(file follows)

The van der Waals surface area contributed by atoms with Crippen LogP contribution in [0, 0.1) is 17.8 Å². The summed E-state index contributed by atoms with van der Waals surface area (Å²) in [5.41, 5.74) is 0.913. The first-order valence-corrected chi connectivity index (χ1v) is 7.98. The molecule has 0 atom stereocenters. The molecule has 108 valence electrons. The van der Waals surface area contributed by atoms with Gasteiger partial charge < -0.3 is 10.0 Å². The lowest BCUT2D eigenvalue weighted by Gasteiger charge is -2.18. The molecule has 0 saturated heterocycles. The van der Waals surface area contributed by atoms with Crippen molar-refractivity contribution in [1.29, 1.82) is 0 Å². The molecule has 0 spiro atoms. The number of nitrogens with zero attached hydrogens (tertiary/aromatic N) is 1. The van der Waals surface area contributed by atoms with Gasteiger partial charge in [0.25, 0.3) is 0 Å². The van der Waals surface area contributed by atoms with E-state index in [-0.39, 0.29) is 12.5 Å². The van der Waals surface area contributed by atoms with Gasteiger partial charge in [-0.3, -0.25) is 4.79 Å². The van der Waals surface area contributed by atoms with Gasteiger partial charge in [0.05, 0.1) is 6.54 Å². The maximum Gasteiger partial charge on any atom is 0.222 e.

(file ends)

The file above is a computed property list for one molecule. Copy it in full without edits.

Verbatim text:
The van der Waals surface area contributed by atoms with Crippen LogP contribution in [0, 0.1) is 17.8 Å². The summed E-state index contributed by atoms with van der Waals surface area (Å²) in [5.41, 5.74) is 0.913. The first-order valence-corrected chi connectivity index (χ1v) is 7.98. The molecule has 0 atom stereocenters. The molecule has 108 valence electrons. The van der Waals surface area contributed by atoms with Gasteiger partial charge < -0.3 is 10.0 Å². The lowest BCUT2D eigenvalue weighted by Gasteiger charge is -2.18. The molecule has 0 saturated heterocycles. The van der Waals surface area contributed by atoms with Crippen molar-refractivity contribution in [1.29, 1.82) is 0 Å². The molecule has 0 spiro atoms. The number of nitrogens with zero attached hydrogens (tertiary/aromatic N) is 1. The van der Waals surface area contributed by atoms with Gasteiger partial charge in [0.25, 0.3) is 0 Å². The van der Waals surface area contributed by atoms with E-state index in [-0.39, 0.29) is 12.5 Å². The van der Waals surface area contributed by atoms with Gasteiger partial charge in [-0.3, -0.25) is 4.79 Å². The van der Waals surface area contributed by atoms with Gasteiger partial charge in [0.05, 0.1) is 6.54 Å². The maximum Gasteiger partial charge on any atom is 0.222 e.